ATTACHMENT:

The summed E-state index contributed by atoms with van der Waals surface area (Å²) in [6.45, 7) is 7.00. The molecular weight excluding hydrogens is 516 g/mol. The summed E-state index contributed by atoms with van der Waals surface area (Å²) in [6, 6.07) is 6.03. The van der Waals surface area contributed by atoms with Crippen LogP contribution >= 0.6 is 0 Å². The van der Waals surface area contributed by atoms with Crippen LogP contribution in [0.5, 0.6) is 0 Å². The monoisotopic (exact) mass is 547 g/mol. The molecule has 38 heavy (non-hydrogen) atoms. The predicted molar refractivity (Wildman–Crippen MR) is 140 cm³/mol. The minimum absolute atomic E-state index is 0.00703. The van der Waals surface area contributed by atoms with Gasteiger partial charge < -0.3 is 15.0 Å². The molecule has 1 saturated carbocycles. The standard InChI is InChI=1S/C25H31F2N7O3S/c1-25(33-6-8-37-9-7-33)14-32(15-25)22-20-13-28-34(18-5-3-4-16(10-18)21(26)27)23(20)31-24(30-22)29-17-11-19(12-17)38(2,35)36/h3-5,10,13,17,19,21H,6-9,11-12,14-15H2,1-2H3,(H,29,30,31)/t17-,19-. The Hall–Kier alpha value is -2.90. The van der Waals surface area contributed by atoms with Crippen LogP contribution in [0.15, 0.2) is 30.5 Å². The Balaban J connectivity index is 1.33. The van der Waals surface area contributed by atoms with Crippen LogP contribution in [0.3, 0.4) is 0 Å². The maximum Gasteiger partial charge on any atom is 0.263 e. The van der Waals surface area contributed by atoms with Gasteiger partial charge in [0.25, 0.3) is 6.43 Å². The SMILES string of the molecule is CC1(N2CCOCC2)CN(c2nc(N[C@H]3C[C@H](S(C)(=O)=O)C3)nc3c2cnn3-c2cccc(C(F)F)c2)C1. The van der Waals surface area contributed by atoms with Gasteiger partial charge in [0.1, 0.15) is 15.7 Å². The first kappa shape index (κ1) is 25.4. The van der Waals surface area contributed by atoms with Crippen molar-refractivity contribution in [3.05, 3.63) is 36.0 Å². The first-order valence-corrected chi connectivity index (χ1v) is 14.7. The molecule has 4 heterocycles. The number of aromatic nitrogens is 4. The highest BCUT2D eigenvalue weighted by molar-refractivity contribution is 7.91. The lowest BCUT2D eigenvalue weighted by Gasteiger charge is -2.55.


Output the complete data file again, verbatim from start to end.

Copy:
The summed E-state index contributed by atoms with van der Waals surface area (Å²) in [6.45, 7) is 7.00. The molecular weight excluding hydrogens is 516 g/mol. The summed E-state index contributed by atoms with van der Waals surface area (Å²) in [6, 6.07) is 6.03. The van der Waals surface area contributed by atoms with Crippen LogP contribution >= 0.6 is 0 Å². The van der Waals surface area contributed by atoms with Crippen LogP contribution in [0.5, 0.6) is 0 Å². The monoisotopic (exact) mass is 547 g/mol. The molecule has 38 heavy (non-hydrogen) atoms. The predicted molar refractivity (Wildman–Crippen MR) is 140 cm³/mol. The minimum absolute atomic E-state index is 0.00703. The van der Waals surface area contributed by atoms with Gasteiger partial charge < -0.3 is 15.0 Å². The molecule has 1 saturated carbocycles. The standard InChI is InChI=1S/C25H31F2N7O3S/c1-25(33-6-8-37-9-7-33)14-32(15-25)22-20-13-28-34(18-5-3-4-16(10-18)21(26)27)23(20)31-24(30-22)29-17-11-19(12-17)38(2,35)36/h3-5,10,13,17,19,21H,6-9,11-12,14-15H2,1-2H3,(H,29,30,31)/t17-,19-. The Hall–Kier alpha value is -2.90. The van der Waals surface area contributed by atoms with Crippen LogP contribution in [0.15, 0.2) is 30.5 Å². The Balaban J connectivity index is 1.33. The van der Waals surface area contributed by atoms with Crippen LogP contribution in [0.3, 0.4) is 0 Å². The maximum Gasteiger partial charge on any atom is 0.263 e. The van der Waals surface area contributed by atoms with Gasteiger partial charge in [0.25, 0.3) is 6.43 Å². The SMILES string of the molecule is CC1(N2CCOCC2)CN(c2nc(N[C@H]3C[C@H](S(C)(=O)=O)C3)nc3c2cnn3-c2cccc(C(F)F)c2)C1. The van der Waals surface area contributed by atoms with Gasteiger partial charge in [0.1, 0.15) is 15.7 Å². The first kappa shape index (κ1) is 25.4. The van der Waals surface area contributed by atoms with Crippen molar-refractivity contribution in [3.05, 3.63) is 36.0 Å². The first-order valence-corrected chi connectivity index (χ1v) is 14.7. The molecule has 4 heterocycles. The number of aromatic nitrogens is 4. The highest BCUT2D eigenvalue weighted by molar-refractivity contribution is 7.91. The lowest BCUT2D eigenvalue weighted by Gasteiger charge is -2.55.